By Amelia Tarallo
Hometown Weekly Staff
Trivia is arguably the most universal form of group entertainment. No matter what age of the participants, there's always something thrilling about knowing the answer to a trivia question and shouting out the answer. To that end, the Dover Council on Aging and Dover Town Library recently hosted a program that saw local seniors logging on to Zoom to join the DTL’s Teen Advisory Board for a fun hour of trivia.
The questions asked were written by members of the Teen Advisory Board. The first one, identifying the current world chess champion, stumped every senior. The next was easier: What year did the U.S. enter World War II? “Well, we all know that one,” said one participant, with the rest all simultaneously saying “1941.”
Months ago, members of the Teen Advisory Board started planning what projects they would focus on during the year. They decided to dedicate their community service to programs geared towards seniors. The groups decided to host a bingo night and a trivia night. The first event was a great success, with the teen volunteers helping distribute bingo cards providing one-on-one Zoom training for seniors. After running a successful bingo game, the teenagers got right to work coming up with the perfect trivia questions for their next program. “They did an excellent job covering a wide range of trivia categories, and selecting questions with varying degrees of difficulty. I was really impressed with how they hosted both programs,” explained Angie Howes, advisor to the Teen Advisory Board. It doesn’t take a lot to do something for the community, but these kids have gone above and beyond. “This is a really special group of kids - they work hard, give it their all, and genuinely care about helping their community. I couldn't be prouder of them.”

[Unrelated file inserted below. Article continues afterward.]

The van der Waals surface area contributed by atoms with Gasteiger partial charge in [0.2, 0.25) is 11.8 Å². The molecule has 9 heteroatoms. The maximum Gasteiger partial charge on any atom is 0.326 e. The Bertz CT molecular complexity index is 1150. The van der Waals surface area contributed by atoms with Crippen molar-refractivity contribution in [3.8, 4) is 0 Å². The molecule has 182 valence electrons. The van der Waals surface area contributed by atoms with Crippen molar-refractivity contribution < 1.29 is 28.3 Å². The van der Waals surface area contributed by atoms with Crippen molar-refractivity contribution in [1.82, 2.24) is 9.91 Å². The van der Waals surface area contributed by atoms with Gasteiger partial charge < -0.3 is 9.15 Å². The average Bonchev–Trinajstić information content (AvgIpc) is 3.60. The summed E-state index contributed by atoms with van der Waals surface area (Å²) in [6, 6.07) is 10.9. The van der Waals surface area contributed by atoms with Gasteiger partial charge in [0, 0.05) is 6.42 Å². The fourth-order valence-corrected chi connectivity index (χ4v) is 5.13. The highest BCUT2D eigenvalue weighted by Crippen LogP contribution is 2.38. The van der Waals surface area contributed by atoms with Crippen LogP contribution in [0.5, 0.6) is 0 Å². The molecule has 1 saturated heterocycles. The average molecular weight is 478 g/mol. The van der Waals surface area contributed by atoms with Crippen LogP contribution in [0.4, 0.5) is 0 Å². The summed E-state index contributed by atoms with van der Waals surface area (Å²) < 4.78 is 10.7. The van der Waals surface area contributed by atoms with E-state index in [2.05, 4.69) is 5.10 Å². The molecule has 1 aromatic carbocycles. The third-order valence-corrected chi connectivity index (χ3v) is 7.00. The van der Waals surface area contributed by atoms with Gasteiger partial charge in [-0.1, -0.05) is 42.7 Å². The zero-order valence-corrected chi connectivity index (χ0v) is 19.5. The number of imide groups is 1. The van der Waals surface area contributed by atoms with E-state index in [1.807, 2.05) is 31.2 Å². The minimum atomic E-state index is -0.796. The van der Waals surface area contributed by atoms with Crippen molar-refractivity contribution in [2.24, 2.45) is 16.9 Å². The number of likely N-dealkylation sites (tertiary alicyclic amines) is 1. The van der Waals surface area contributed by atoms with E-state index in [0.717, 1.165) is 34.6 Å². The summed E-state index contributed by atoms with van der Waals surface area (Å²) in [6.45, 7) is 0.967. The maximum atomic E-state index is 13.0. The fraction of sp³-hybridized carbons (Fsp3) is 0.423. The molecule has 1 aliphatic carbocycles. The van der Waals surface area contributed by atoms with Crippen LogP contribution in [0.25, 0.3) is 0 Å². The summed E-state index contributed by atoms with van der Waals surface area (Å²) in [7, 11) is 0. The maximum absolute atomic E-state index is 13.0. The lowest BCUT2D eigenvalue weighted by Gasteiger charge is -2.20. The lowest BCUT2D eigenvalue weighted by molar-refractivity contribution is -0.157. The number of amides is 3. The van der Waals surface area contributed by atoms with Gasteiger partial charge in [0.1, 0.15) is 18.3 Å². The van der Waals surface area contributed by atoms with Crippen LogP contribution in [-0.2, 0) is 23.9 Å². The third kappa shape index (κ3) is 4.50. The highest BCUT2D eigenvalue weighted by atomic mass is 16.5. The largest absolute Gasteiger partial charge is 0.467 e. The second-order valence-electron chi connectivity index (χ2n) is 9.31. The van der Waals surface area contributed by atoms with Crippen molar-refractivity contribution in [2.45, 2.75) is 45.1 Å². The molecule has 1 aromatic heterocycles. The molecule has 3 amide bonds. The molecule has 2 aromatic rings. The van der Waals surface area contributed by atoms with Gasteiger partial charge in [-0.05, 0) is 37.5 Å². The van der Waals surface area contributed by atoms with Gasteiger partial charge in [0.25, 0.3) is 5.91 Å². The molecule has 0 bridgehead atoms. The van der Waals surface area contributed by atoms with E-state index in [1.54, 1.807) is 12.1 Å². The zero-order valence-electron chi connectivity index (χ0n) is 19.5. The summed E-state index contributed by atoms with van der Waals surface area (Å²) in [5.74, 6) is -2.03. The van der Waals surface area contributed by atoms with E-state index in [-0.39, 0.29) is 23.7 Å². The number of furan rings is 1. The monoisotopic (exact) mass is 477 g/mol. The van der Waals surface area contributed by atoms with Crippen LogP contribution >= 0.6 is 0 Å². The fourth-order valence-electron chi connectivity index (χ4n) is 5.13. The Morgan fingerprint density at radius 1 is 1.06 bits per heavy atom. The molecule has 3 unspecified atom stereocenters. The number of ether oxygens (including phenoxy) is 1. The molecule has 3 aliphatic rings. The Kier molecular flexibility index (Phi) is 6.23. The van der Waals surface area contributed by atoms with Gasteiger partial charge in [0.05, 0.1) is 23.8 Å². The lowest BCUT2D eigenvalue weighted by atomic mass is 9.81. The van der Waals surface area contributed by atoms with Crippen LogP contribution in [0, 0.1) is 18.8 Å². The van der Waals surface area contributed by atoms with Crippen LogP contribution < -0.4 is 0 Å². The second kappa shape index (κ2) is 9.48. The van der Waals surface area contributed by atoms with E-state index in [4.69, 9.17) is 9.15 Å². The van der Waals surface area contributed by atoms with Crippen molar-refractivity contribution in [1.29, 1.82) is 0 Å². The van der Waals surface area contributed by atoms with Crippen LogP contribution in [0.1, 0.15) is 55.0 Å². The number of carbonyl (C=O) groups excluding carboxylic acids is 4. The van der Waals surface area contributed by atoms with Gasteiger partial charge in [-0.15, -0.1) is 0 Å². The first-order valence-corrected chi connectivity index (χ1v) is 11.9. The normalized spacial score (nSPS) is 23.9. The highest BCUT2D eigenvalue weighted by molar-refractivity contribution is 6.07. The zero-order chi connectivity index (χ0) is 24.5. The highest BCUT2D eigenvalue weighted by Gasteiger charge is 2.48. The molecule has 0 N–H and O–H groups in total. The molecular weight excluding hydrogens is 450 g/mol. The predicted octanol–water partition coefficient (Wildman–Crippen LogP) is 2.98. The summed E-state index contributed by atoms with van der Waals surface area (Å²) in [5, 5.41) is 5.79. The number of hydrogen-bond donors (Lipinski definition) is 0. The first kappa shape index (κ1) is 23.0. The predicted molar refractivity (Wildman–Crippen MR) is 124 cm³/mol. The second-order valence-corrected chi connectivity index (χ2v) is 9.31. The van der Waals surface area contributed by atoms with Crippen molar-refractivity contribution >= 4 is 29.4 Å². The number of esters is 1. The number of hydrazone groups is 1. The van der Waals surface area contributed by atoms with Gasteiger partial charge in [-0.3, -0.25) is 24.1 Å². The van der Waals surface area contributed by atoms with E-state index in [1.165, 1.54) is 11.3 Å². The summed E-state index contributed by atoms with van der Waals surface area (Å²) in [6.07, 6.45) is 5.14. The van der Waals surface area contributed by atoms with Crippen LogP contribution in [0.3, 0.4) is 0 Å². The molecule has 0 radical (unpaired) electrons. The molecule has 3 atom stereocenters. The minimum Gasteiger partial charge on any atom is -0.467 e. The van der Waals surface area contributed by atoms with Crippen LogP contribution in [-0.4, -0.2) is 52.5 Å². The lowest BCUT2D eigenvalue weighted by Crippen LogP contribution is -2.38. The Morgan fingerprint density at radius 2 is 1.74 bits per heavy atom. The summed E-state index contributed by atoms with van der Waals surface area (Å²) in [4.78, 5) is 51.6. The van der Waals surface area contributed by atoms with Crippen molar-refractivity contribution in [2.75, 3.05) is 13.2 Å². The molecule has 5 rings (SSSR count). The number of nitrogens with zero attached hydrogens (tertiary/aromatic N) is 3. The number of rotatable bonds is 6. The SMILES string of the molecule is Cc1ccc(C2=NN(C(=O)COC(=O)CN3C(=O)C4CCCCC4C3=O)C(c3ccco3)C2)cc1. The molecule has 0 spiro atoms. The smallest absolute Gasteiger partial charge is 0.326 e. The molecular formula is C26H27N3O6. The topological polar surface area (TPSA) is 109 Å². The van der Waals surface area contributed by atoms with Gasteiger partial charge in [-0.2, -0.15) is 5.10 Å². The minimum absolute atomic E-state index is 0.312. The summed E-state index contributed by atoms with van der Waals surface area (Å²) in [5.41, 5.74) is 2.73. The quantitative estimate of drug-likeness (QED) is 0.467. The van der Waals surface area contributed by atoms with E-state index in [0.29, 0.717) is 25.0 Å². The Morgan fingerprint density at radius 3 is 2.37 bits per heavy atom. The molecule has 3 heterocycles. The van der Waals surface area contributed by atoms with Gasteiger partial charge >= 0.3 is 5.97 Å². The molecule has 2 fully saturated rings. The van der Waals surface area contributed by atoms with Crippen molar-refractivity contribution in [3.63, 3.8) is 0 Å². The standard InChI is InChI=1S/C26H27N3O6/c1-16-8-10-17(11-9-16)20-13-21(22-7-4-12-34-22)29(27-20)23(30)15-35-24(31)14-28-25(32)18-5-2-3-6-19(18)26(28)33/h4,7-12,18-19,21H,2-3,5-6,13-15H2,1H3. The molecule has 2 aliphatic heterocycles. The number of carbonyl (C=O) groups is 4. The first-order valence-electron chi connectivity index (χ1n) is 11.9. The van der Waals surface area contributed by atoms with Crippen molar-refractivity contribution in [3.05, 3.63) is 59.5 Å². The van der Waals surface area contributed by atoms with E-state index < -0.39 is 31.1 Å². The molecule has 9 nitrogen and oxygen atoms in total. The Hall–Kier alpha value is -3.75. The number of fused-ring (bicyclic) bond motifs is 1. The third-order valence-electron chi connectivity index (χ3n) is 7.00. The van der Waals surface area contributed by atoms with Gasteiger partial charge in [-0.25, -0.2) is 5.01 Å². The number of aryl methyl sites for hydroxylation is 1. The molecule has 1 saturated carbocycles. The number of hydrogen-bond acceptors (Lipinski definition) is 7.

The remaining trivia questions mostly contained general facts, such as how many wives did Henry VIII have (6) and where is the coldest place in the U.S. (Fairbanks, Alaska). “Dover’s not on there?” cracked one participant, regarding the choices.
This joking nature continued between the group. When asked who burned Atlanta during the Civil War, a participant noted “I remember it well,” necessitating a pause for the group to laugh before giving their answers. The most controversial question was about what year Dover was settled. Participants were eager to dispute the exact phrasing of “settled” and if it referred to when Dover was incorporated or when people put the first settlements down in the area that later became the town. The answer written was 1640. When the teens ran out of questions, seniors took the time to quiz the teenagers, offering questions such as “What year did the Beatles perform on the Ed Sullivan Show?” and “What is a party line?”
Anyone observing could see just how energized the seniors were; the program had accomplished its exact aims by giving them something fun to bond over. “Given the fact that we've been in a pandemic for so long, many seniors haven't been able to visit their families or leave their houses, so this program enabled them to see some new faces and feel a sense of community that they may have been missing,” explained Howes.
For the seniors, these programs have provided an opportunity to be in their community once more. “All of the seniors commented to me how special it was for them to get to see the kids and interact with them in a time of such loneliness. They loved sharing their knowledge of Dover history with the teens, and you could see how meaningful it was to be able to reminisce like that while also teaching a new generation. There was something very endearing about the interactions between the seniors and the teens, and I think that was felt on all sides.”
With hard work and some willing participants, the Teen Advisory Board pulled off exactly what it set out to do. While it may have been for only an hour, the trivia night gave seniors a chance to recharge and share their knowledge, all while forging intergenerational bonds.